What is the most effective macro split for building muscle? Is it necessary to drink electrolyte mix, or is water enough?
Find out the answers to these questions and more from the free Wits & Weights Facebook community and emails and messages from listeners.
I will tackle your burning questions on the most effective macro splits for muscle building, especially for women in their 40s, and debunk some myths along the way. I discuss the importance of electrolytes versus plain water during workouts and how to navigate hunger when transitioning from maintenance to a bulk. Plus, I get into the specifics of lean bulking and how to set your macros for optimal results.
Then, I am doing a rapid-fire Q&A based on questions from our recent rapid fat loss challenge, covering everything from the impact of high-intensity cardio on muscle growth to the most satiating foods when calories are tight.
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Today you’ll learn all about:
[2:09] Two five-star reviews for the show
[3:33] What is the most effective macro split for building muscle?
[6:20] Is it necessary to drink electrolyte mix vs. water?
[8:03] What are your thoughts on hunger when transitioning from maintenance into a bulk, when you have reached your calories?
[11:31] Managing hunger and increasing calories for maintenance
[14:03] To transition to lean bulking, do I continue my current maintenance or find my new maintenance and set to gain? What are the macro recommendations?
[16:46] Rapid fire Q&A on the rapid fat loss challenge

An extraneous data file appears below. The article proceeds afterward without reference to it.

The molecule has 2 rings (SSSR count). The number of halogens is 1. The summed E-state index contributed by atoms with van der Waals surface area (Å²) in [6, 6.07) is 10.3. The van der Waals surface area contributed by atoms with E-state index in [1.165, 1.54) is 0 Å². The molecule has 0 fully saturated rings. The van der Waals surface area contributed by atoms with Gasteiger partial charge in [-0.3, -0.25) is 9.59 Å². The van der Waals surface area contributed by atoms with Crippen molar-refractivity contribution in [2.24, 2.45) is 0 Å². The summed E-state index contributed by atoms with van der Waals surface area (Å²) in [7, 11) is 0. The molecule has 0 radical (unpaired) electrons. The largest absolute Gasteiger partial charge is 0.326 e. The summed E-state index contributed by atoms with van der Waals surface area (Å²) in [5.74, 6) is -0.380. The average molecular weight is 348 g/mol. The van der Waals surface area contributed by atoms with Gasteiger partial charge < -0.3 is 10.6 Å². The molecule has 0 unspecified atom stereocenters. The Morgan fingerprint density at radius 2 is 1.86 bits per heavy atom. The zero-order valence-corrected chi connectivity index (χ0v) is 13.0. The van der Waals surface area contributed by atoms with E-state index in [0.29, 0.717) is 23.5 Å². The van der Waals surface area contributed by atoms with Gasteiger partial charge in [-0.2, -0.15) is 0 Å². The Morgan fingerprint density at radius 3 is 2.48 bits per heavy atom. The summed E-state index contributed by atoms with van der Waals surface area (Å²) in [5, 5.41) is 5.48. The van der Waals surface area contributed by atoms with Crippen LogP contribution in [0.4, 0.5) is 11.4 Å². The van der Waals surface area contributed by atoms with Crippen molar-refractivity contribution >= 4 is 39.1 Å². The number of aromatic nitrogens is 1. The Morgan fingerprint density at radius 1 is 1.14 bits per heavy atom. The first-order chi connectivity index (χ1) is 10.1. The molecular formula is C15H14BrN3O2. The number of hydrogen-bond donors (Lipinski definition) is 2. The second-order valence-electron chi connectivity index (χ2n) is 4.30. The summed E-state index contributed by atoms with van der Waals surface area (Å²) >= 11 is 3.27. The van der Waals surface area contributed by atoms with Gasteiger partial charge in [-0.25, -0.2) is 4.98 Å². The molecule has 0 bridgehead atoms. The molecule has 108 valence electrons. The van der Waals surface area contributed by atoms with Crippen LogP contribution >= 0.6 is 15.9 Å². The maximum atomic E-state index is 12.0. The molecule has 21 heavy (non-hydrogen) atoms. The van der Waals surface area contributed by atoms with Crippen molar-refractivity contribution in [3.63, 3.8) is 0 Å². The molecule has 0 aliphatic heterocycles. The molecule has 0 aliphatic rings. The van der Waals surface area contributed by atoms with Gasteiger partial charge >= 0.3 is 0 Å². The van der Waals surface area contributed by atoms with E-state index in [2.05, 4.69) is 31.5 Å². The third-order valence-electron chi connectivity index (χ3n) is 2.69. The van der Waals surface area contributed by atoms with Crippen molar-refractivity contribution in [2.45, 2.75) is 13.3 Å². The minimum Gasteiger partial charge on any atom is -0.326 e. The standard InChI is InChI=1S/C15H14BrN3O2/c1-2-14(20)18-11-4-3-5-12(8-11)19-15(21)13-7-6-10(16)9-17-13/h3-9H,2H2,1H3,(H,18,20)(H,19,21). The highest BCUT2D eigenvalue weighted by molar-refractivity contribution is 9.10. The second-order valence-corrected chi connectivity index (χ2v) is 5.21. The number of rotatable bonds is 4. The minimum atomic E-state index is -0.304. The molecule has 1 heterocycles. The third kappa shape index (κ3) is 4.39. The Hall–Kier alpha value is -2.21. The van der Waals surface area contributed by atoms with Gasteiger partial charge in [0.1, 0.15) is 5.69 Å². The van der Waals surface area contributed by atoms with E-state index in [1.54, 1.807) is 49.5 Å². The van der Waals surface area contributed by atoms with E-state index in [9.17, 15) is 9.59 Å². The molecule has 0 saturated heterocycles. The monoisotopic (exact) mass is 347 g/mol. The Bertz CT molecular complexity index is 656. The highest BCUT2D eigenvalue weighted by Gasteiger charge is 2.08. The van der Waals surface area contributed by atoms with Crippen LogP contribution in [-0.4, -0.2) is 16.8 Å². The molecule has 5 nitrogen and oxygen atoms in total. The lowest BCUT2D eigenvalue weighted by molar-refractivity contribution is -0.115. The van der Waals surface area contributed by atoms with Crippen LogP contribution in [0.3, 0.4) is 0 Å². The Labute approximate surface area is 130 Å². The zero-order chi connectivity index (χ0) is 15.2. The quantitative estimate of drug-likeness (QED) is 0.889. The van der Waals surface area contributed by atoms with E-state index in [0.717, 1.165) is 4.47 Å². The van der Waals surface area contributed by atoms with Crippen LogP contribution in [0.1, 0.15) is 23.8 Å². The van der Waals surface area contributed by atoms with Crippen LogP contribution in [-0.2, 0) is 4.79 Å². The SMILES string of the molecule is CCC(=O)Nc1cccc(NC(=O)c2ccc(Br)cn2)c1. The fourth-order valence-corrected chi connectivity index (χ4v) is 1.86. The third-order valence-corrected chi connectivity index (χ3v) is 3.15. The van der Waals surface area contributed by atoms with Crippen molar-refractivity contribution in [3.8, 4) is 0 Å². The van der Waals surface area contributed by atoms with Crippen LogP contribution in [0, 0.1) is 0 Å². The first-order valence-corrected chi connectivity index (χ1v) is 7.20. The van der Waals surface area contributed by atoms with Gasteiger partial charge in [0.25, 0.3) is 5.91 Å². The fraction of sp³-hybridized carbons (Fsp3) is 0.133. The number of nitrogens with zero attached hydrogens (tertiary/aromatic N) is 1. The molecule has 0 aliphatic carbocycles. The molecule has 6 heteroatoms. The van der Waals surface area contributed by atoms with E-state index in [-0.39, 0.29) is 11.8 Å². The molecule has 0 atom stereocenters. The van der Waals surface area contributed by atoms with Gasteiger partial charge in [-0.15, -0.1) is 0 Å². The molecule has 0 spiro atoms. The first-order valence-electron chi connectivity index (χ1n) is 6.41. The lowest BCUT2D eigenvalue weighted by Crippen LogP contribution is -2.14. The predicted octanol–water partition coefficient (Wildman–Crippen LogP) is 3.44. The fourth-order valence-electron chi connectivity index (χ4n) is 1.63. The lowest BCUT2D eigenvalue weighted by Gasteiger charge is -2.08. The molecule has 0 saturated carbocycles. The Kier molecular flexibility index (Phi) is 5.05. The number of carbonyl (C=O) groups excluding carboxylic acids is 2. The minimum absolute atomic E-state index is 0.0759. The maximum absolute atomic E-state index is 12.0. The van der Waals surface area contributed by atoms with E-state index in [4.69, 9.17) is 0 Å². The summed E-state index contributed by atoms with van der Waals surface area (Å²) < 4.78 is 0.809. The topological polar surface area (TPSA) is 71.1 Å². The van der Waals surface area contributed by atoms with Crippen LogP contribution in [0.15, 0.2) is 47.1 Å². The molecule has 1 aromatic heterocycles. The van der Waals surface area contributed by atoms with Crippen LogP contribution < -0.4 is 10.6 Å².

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Generally most people will perform in progress better with higher carbs. And I would say, especially women over 40 Because of the energy, the reduction in stress relative to your hormone health, and I realized that there is this mythology out there somehow that you know, women in perimenopause or post menopause need to be on a low carb diet, but I don't buy it and nor does the evidence support it. And at the end of the day, see for yourself. Welcome to the Wits & Weights podcast. I'm your host, Philip pape, and this twice a week podcast is dedicated to helping you achieve physical self mastery by getting stronger, optimizing your nutrition and upgrading your body composition. We'll uncover science backed strategies for movement, metabolism, muscle and mindset with a skeptical eye on the fitness industry, so you can look and feel your absolute best. Let's dive right in Wits & Weights community Welcome to another solo episode of the Wits& Weights podcast. In our last episode 117 Starting strength the novice effect and barbell lifts with Cody anino Cody and I talked about the transformative power of barbell training, we covered the principles and benefits of starting strength, some common misconceptions about strength training and the crucial novice effect. We compare different training methods, how barbell training impacts mental health, and how to get your form checked online. Today for episode one, eight tene we're doing a q&a to answer questions from the free Wits & Weights Facebook community and emails and messages from listeners. I will tackle your burning questions on the most effective macro splits for muscle building, especially for women in their 40s and debunk some myths along the way. I discussed the importance of electrolytes versus plain water during workouts and how to navigate hunger when transitioning from maintenance to a bulk. Plus I get into the specifics of lean bulking and how to set your macros for optimal results. Then I'm doing a rapid fire q&a based on questions from our recent Rapid Fat Loss Challenge, covering everything from the impact of high intensity cardio and muscle growth to the most satiating foods when calories are tight. Now each episode I do like to highlight the latest reviews on the show. So here are two short five star reviews from this week. The first one is from the fallible man. Real talk good advice. I appreciate Philips show, it sounds like the same thing I would tell my clients as a certified personal trainer, there's so much trash out there, it's awesome to find the show is such great advice, Phillip shares real, measurable, achievable goals for real people who are looking to change their lives. As always, thank you I appreciate when other coaches and trainers listen to the show and gain value out of it. Because that really means a lot to me. And it helps us all lift up the industry as a whole. The second reviews from three buoys helpful episodes, I enjoy learning about ways to feel better in my body, and appreciate the episode on weight training after 40. Thanks. Again, thank you as well short but sweet. And it means a lot to me. As always, I am grateful and listeners take the time to write a review for the show. I'm always happy to feature them here as well. So if you write a review, please screenshot it and tag me on social media. So I can reshare it for you and give you a shout out on social media but also on the show if you'd like. With that. Let's jump into today's q&a. All right, so first, we have three questions from n z. And again, if you want to send me multiple questions all at once, I'm happy to answer them. So you don't take advantage of that. The first one is, what is the most effective macro split for building muscle. I eat high protein but wondering if the balanced or low carb approach is better for a female in her 40s to build muscle. I'm strength training four days per week. And I walk Thank you love the podcast. All right. So and is obviously doing a lot of things right. She is training. She's moving. And she's concerned, you know, she's eating high protein, and she's concerned about her fat carb split. And this is where I would say, why don't you experiment for yourself, use some biofeedback and other data and see what the right level of carbs is. For you. I could say that for most people, a higher or balanced or a higher level of carbs is going to give you more performance, it's going to help you recover better. It's going to help with your hormones, all the things whether you're male, female, under or over 40 It's generally a more effective approach when you're trying to build muscle for most people. But again, it's going to depend. So assuming you're already getting around a gram per pound of protein. I would start with this balanced approach. Some people will call it high carb, but for me and my clients is just the norm where fats are around 25% of calories and then carbs make up the rest and so when you're at maintenance or when you're bulking that'll be a decent amount of carbs for many people that'll be anywhere from like 200 to 500 grams of carbs somewhere in They're depending on your expenditure, how big you are, and so on. And then what you want to do is assess how those carbs affect your outcomes. Are your lifts going up? How strong do you feel in your sessions? How drained or not? Are you afterward? How sore or not? Are you? How are you sleeping, how's your stress? If you feel great, like if all of these things are going up, and all these things feel wonderful, then you're obviously okay with that level of carbs. And it's probably for you. If something feels off, like your digestion, or you know, your performance, your energy, Something's just not quite right. After you've given a good four to six weeks, then try the higher fat lower carb option, right. So again, if you're using macro factor, you can set that up, when you set up the macro plan, you can tell it to do a low carb or even a Keto level type diet. Now, again, generally most people will perform and progress better with higher carbs. And I would say, especially women over 40, because of the energy, the reduction in stress, relative to your hormone health, and I realized that there is this mythology out there somehow that you know, women in perimenopause or post menopause need to be on a low carb diet. But I don't buy it. And nor does the evidence support it. And at the end of the day, see for yourself what we say what we call n equals one experiment for yourself. So that would be my advice there. And okay, so then her second question, totally different question. Is it necessary to drink electrolyte mix versus water, I generally drink straight up water. But I also don't sweat a ton during strength workouts. So here's my take on this, is it necessary, maybe not like hydrate adequate hydration is going to get you most of the way there. And if you're eating plenty of whole foods, especially fruits, and other fruit foods that are high in electrolytes, then you get you get quite a few from your diet, like this is why I love bananas, especially pre workout, I'd recommend even having said that, if you want to try it out and see if you feel any better or more hydrated. having either a mix powder, or as simple as a fresh, fresh squeezed lemon plus salt in your water, what some people call homemade Gatorade. And do that once a day, before or during or after your workout. You could always do more if you're very active if you're sweating a lot if you're feeling dehydrated, but just make sure you're at least getting the water at least right and that that's not the issue. And also food sources like bananas and other fruit. And once you do, then adding some of these other mixes could be helpful. You know, a subset of electrolytes includes magnesium and I would spike that out separately and say that most people should be supplementing magnesium, which is one of the electrolytes but then in general for electrolytes, you can get powder like Dr. Berg's element, which is the letters element T, or even first form, brand electrolytes. Now I'm an affiliate of first form. So if you want to support me go to first form.com/wits & weights or click the link in my show notes. They also sell electrolytes. Okay? And then her third question is, what are your thoughts on hunger, even when you've reached your calories when transitioning from maintenance into a bulk? Okay, so this is an interesting one, this is hunger, not in a fat loss phase. But hunger while you're in maintenance, and you're getting ready to go into bulk. I had a few times where I've been hungry and know my metabolism is likely continuing to adjust as I gain muscle, should I eat something since I'm not cutting during these times when I'm hungry, if I'm eating at maintenance, but still have hunger in the evening, and even overnight, does that mean that I need to increase calories? Well, it's going to depend on if you just came out of a fat loss phase and then switched to maintenance, there could be some emotional or psychological hunger that's being triggered, because you're eating more calories and probably more frequently. And so just be aware of that. But when you're bulking and I know you're not bulking yet you're maintenance. But when you are bulking you should have much less hunger, and your metabolism will slowly adapt upward. And you can eat more and more. And eventually, most people don't have any issues with hunger, and eventually get kind of sick of eating food when they're on a longer book. But I would still use the fundamental principles of meal planning, prioritizing protein and fiber, being aware of physical versus psychological hunger and so on. No matter what phase you're in, it's always a helpful skill. Now, hunger itself is a pretty complex thing. And before I just assume you need to increase calories, because you're going into a bulk in other words, what you're asking me and should I just start upping my calories now? Well, I mean, if you're not trying to be in a bulking you want to be a maintenance, we'll we'll know you don't want to increase your calories. But it's also good to listen to your body and energy availability, or lack thereof can be a very legitimate reason that your body is saying you're hungry. And so this is why I recommend being on what I call the top side of maintenance, which means aim for maybe 50 calories over your calorie target each day even when you're that maintenance, okay, 50 calories isn't that much, it's almost in the noise. But it gets you to ensure that your body is avoiding being in an accidental deficit. So if you just try to stay at maintenance, but then your body, let's say dips in terms of its, or increases as expenditure, and all of a sudden, you're kind of in a slight surplus, you're not getting all the energy you need, that could cause you to be hungry. But if you overshoot your calories just a little bit while you're maintenance, even though it might result in the tiniest of gains over time or a long time, you'll ensure full energy availability, and that could also mitigate hunger. Also, of course, always be sure that you're covering the basics. Are you eating mostly nutrient dense whole foods like 80% and 80 to 90% of your food choices? Are you targeting at least point eight grams per pound for your protein? If you're around there, you might want to get point nine or 1.0 grams or maybe 1.1 or 1.2 and get some extra satiety that way, without having to increase your calorie you just shift the macro balance a bit. Are you eating enough carbs? Right? Because this could be another indication of sufficient energy and keeping calorie density, lower, just getting enough carbs as opposed to too much fat, right? Because we have too much fat and calorie density could mean that you're not getting as much volume and you're not feeling as full? And then are you staying hydrated and using electrolytes? Just to answer your last question we talked about. And finally you're getting plenty of sleep. So it's all the things right to make sure that you've addressed those before saying that it's a hunger issue. So assuming these are covered, then here's some more advanced things you can look at number one is meal timing, you might want to shift calories more toward your workouts, shift carbs towards your workouts, or add or shift calories toward the low energy times of day, when you would otherwise be tempted to reach for a snack. Maybe this is later in the evening, right before bed, something like that. What do you say, it's really more physiological hunger, because of your habits. And now you're just going to shift calories and kind of satiate that need satisfy that need, and still hit your calories. And then of course, if you want to evaluate whether it's emotional versus physical hunger, I do have a hunger scale guide and diary that you can find at wits& weights.com/free. I also have a hunger hacks Guide, which is a long list of things that you can do to mitigate hunger, whatever phase you're in. And one of those might stick out with you as Oh, you know, I'm not really doing that. But if I did, maybe that would solve the problem. So it's kind of a complex topic, but it doesn't have to be if you're putting all these things in place. And if you're at maintenance ready to transition to a bulk, I would take care of all these other things first, to see that it's, you've mitigated the hunger as much as you can, before considering actually just increasing the calories. But if you're gonna go no surplus anyway, there's no need to wait. Really, so you could do that. So again, if you want to get the hunger hacks guide, or the hunger scale guide and diary, just go to wits & weights.com/free. Hey, this is Philip. And I hope you're enjoying this episode of Wits & Weights, I started Wits, & Weights to help people who want to build muscle lose fat and actually look like they lift. I've noticed that when people improve their strength and physique, they not only look and feel better, they transform other areas of their life, their health, their mental resilience, and their confidence in everything they do. And since you're listening to this podcast, I assume you want the same things the same success, whether you recently started lifting, or you've been at this for a while and want to optimize and reach a new level of success. Either way, my one on one coaching focused on engineering your physique and body composition is for you. If you want expert guidance and want to get results faster, easier, and with fewer frustrations along the way to actually look like you lift, go to wits & weights.com, and click on coaching, or use the link in my show notes to apply today. I'll ask you a few short questions to decide if we're a good fit. And if we are, we'll get you started this week. Now back to the show. Okay, now we have a question from Lin M. Lin says I'm wanting to start lean bulking. So here's another one where someone's transitioning into potential surplus. Okay, a lean bulk is just a very, very slight surplus over time. Do I start at my prior maintenance, or find my new maintenance for a week and then start gaining and she uses macro factor at my recommendation, and so she would set it to gain weight without putting on fat does 25% protein 35% and the resting carbs sound? Right? Okay, so again, do I start at my prior maintenance or find my new maintenance for a week then set to gain? Okay, so the more that I've done this with clients, the more that I lean toward end with myself, the more that I lean toward going to maintenance for a few weeks first, so two to three weeks for it. So you recover straight to your current dynamic maintenance. Whatever your current expenditure is, you recover right to that as soon as you can. knowing that that maintenance was is actually going to go up a bit as you recover, because it's been lowered to metabolic adaptation during your fat loss phase, right. So I would go to maintenance for a few weeks, maybe two to three. And that way, it's not such a huge shock to your system to try to go all the way into a bulk from from a deep fat loss phase, for example, which might have you jumping, you know, 700 900 1200 calories, whatever deficit you were in, and now you're going to a surplus, it would avoid that shock. But it also lets you get through that initial scale weight bump that you're going to get from the extra carbs and the fluid and glycogen that come in, you're gonna get that you kind of get through that allow your body to normalize, get to a true new maintenance allowed to recover. And what I just said didn't answer to your last question or into Ann's question, stay on the top side of maintenance. And that we're not really in a bulky yet, but you're kind of getting there. So to do that, in macro factory, instead of setting it to maintenance, I would set it to gain weight. Okay, two options, either set it to maintenance, like three pounds higher about higher than where you ended the cut, so that it's pushing your calories up toward that instead of holding you back, or I would set it to gain but set the rate of gain to very, very, very, very low, like barely above zero. So again, still you are trying to be at the top side of maintenance. Okay, as for the macros, I don't like percentages of protein, I prefer basing protein on your target weight, like we've talked about point eight to one gram per pound, then about 25 to 30% from fat, I wouldn't necessarily go as high as 35% Unless just That's a fat preference of yours. Because then the rest go to carbs. And I'd like to have a nice solid amount of carbs when going back to maintenance or when going into a book. Okay, now, I'm going to answer 12 questions from the recent shred Tober Fat Loss Challenge. This is a Rapid Fat Loss Challenge I talked about in episode 116. So if you missed it, go check that out. And today I'm going to answer these questions rapid fire style. So really quick answers to really quick questions. Here we go. Does high intensity cardio negatively impact muscle growth during a calorie deficit like the one used in the challenge? All right, there is evidence that doing too much cardio, in addition to training during an aggressive calorie deficit deficit can impair muscle growth and strength, because of all the extra stress the extra demands on your body. So I like to limit cardio. Thank you, Mike Matthews, to no more than half the time spent training. That's a general guideline. Next question, what is the evidence on optimal protein intake for maximizing muscle retention and satiety during aggressive fat loss phases? Very simply, I would aim for one gram per pound, the research shows us that that's a good upper limit. If you really want to play it safe, set it to 1.2 to 1.5. And really push yourself to get a lot of protein and see how it does with your retention of muscle in a deficit. It also enhances your satiety. So two birds with one stone, how accurately can wearables and fitness trackers estimate calorie expenditure? And what are better methods? All right, pretty terribly accurate. So terribly inaccurate, I should say studies show most wearables are inaccurate for estimating calories burned by up to 40 to 80%. So they're useless. A better method is going to be tracking your food intake and your weight changes over time, which you can do very precisely if you use macro factor. Download it use my code Wits & Weights, get an extra free week on your free trial, and you'll never turn back. Let me know how that goes. Let me know if I can help. You're gonna love it. What foods have been shown to be most satiating per calorie. Okay, so this is a good one foods higher and protein, fiber, and water. That's where you're going to look for if they're high in protein, fiber and or water, they're probably going to be the most filling per calorie. So this is lean meats, legumes, vegetables, fruits, potatoes, oats, there's really a lot that fit into those categories, you can still have a sustainable, balanced, delicious diet, focusing on those and that's great during fat loss. How does the order of macronutrients consumed affect blood sugar regulation? Is this important for non diabetics? The order of what you consume really doesn't significantly affect blood sugar and non diabetics. It's really the total meal composition, and your strength training and activity. So if you're, if you're lifting weights, and you're walking, those are the most important things you could do for your blood sugar. And then the meal composition is, is also somewhat important, but not it doesn't matter as much, because again, if you're maintaining some good muscle mass and you're moving, that's all going to use that glycogen in the way the body intended and you're not going to worry about it. What are effective strategies for dining out and eating at social occasions while adhering to a structured diet plan, while planning ahead, being selective with your menu choices, you know, having having a plan in your head for what you're going to do using it apps like macro factor to estimate things or look at databases or restaurant menus. You know, having doing leftovers, I love leftovers, you don't have to eat everything you could take, take some leftover and then heat it up later for lunch, and focusing more on things like the social experience rather than the food itself. All of these are good strategies for dining out and eating social occasions. What is the impact of refeed days during fat loss in terms of physiological and psychological benefits. So just real quick, a refeed days when you jack up the calories by increasing carbs, and you get back up to your maintenance calories for one, you know, one day or two days during fat loss? Well, refeeds have been shown to help restore leptin, glycogen, restore your metabolism a little bit, restore your hormones, just temporarily, though, they're gonna get back to where they were before. But temporarily, they do that. And so as a result, you get a psychological boost. And this is the real important part. They give you this mental break, they replenish your motivation, and they might actually get you some physiological performance boost in the gym the next day. What is the evidence that tracking and logging food intake consistently improves fat loss and body composition? outcomes? This is unequivocal numerous studies show that tracking is linked to greater weight loss and more successful maintained weight loss compared to not tracking it improves awareness and compliance period. There is no issue if you don't have a history of some sort of disordered obsession with tracking. And it's more of a problem that requires medical help. Tracking can only help because of the awareness than not tracking period. How long does it take the body to normalize water weight and glycogen levels after refeed days, this is important because during the challenge, we had two refeed days and each time that happened, the participants would say oh, no, look at this big bump in my weight the next day. Yes, that's to be expected. And then what do you find out two or three days later, for most people, it came right back down to where it was and continued. In reality, it could take anywhere from two to five days for the body to normalize water and glycogen levels after a large increase in carb intake. Again, most people I see a drop back after about two days. But it could take a little bit longer. What are effective strategies for transitioning from an aggressive fat loss phase back to a sustainable nutrition plan? And I do want to take a little exception to that question the way it's worded because an aggressive fat loss phase can still be based on sustainable nutrition principles. But it's a short term extreme of pushing the limits based on those principles that you would not do for very long. So in that sense, it's not something you would sustain forever, but it can be based on sustainable nutrition principles. All right. So that's the question, what are the strategies? Okay, gradually increasing your calories. So not, not reverse dieting, but like going to maintenance and then going to a bulk might be a good strategy, or increasing them in a way that feels good for you and your digestion, maintaining that higher protein intake, that just like you had in fat loss, continuing to keep that continuing to track macros, and then reversing anything that you kind of put on hold during fat loss because calories were tight. And you might have had fewer indulgences and things like that. It's it's okay to reintroduce some of those extra little treats and indulgences, just because it scales with your higher level of calories you've got to work with now, what training adjustments should be made during extreme calorie deficits to maximize muscle retention. All right, the big thing here is to reduce volume while maintaining intensity and frequency. We want to keep the load on the bar high we want to keep the frequency the main thing is we want to get those high number of you know some people call them effective reps. Whether you agree with that model or not. It's it's training hard, you know, within a few reps shy of failure. Similar intensity Do you would when you are not in a fat loss phase, but the volume might come down. So you're going to focus on compound lifts, and you're gonna reduce isolation exercises, you're gonna reduce cardio, to balance everything, give yourself sufficient recovery. And then the last question How can bloodwork biomarkers be used to monitor health during and after aggressive dieting? Alright, so if you're really big into this and you want to get some bloodwork, I would look at typical panel with lipids, blood glucose. And once the other thing I'm thinking of just just the typical planet panel you'd get with your GP, but I might also get testosterone and other hormones leptin, CRP vitamins, even like if you want to look at vitamin deficiency and malnutrition versus not malnutrition, but, you know, insufficiency in aggressive dieting versus when you're back recovered. I think they all can be helpful. So it depends on what your goals are, but those are what I would recommend. Okay, those are all the questions for today. And if you want your question answered in an upcoming q&a episode, the best way to do that is just send me a message on IG at Wits. & Weights or Facebook. You can DM me or you can go to the free Wits & Weights Facebook community and reach me there. Those links are always in the show notes. In our next episode 119 reclaiming the joy of running after 60. With Barry coach, we dive into Barry's transformative journey from burnout to vitality through the power of running. Yes, you heard that right. I know I hardly ever talk about running on the show. Sometimes I give running a bad name. And this guy is going to inspire you if you're interested or do enjoy running. I always say run if you enjoy it, right. It's all about your values and your goals. So he's going to talk all about running, he's going to share how reclaiming his love for running in his 60s became more than a strategy for weight loss it morphed into a philosophy for life. Whether discussing the secret to lasting motivation, or how to defy the limitations of age. Barry's insights offer sound principles for anyone looking to seize control their health at any stage of life. As always, stay strong. And I'll talk to you next time here on the Wits & Weights podcast. Thank you for tuning in to another episode of Wits & Weights. If you found value in today's episode, and know someone else who's looking to level up their Wits & Weights, please take a moment to share this episode with them. And make sure to hit the Follow button in your podcast platform right now to catch the next episode. Until then, stay strong.